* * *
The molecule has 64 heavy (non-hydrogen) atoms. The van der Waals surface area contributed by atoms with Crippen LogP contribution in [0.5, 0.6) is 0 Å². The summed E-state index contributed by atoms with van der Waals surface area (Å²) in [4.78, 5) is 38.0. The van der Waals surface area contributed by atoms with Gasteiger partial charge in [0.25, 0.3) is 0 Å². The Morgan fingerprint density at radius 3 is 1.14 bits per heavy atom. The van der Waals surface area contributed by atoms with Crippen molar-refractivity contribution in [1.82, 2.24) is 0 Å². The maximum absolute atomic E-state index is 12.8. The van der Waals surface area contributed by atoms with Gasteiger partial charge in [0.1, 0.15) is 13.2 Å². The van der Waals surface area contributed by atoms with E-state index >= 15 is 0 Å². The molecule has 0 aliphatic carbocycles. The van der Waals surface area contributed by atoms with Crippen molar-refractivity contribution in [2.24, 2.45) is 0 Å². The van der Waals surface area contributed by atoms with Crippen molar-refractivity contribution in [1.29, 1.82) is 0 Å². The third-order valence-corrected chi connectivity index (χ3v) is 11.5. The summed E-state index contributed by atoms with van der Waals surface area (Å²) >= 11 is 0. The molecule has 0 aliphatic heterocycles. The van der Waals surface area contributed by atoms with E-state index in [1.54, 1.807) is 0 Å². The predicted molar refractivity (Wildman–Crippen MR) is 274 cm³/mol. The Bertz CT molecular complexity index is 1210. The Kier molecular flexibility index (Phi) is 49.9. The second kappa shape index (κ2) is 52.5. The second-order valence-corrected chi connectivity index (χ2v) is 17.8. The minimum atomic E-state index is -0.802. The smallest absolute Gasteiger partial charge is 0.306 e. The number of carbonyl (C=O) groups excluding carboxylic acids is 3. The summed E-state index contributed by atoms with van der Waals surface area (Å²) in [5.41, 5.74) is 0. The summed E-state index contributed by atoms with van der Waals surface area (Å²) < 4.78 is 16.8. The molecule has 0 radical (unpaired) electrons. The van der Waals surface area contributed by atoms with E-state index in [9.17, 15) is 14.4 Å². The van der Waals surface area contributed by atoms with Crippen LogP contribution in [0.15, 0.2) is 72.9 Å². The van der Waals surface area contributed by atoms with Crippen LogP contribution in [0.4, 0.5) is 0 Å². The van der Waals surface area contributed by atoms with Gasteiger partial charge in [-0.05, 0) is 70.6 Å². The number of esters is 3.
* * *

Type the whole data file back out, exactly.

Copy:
The molecule has 64 heavy (non-hydrogen) atoms. The van der Waals surface area contributed by atoms with Crippen LogP contribution in [0.5, 0.6) is 0 Å². The summed E-state index contributed by atoms with van der Waals surface area (Å²) in [4.78, 5) is 38.0. The van der Waals surface area contributed by atoms with Gasteiger partial charge in [0.25, 0.3) is 0 Å². The Morgan fingerprint density at radius 3 is 1.14 bits per heavy atom. The van der Waals surface area contributed by atoms with Crippen molar-refractivity contribution in [1.82, 2.24) is 0 Å². The maximum absolute atomic E-state index is 12.8. The van der Waals surface area contributed by atoms with Gasteiger partial charge in [0.1, 0.15) is 13.2 Å². The van der Waals surface area contributed by atoms with E-state index >= 15 is 0 Å². The molecule has 0 aliphatic carbocycles. The van der Waals surface area contributed by atoms with Crippen molar-refractivity contribution in [2.24, 2.45) is 0 Å². The van der Waals surface area contributed by atoms with Crippen molar-refractivity contribution in [1.29, 1.82) is 0 Å². The third-order valence-corrected chi connectivity index (χ3v) is 11.5. The summed E-state index contributed by atoms with van der Waals surface area (Å²) >= 11 is 0. The molecule has 0 aliphatic heterocycles. The van der Waals surface area contributed by atoms with E-state index in [1.54, 1.807) is 0 Å². The predicted molar refractivity (Wildman–Crippen MR) is 274 cm³/mol. The Bertz CT molecular complexity index is 1210. The Kier molecular flexibility index (Phi) is 49.9. The second kappa shape index (κ2) is 52.5. The second-order valence-corrected chi connectivity index (χ2v) is 17.8. The minimum atomic E-state index is -0.802. The smallest absolute Gasteiger partial charge is 0.306 e. The number of carbonyl (C=O) groups excluding carboxylic acids is 3. The summed E-state index contributed by atoms with van der Waals surface area (Å²) in [5.41, 5.74) is 0. The summed E-state index contributed by atoms with van der Waals surface area (Å²) < 4.78 is 16.8. The molecule has 0 radical (unpaired) electrons. The van der Waals surface area contributed by atoms with E-state index in [9.17, 15) is 14.4 Å². The van der Waals surface area contributed by atoms with Crippen LogP contribution in [0.15, 0.2) is 72.9 Å². The van der Waals surface area contributed by atoms with Crippen LogP contribution in [0.4, 0.5) is 0 Å². The van der Waals surface area contributed by atoms with Gasteiger partial charge in [-0.05, 0) is 70.6 Å². The number of esters is 3.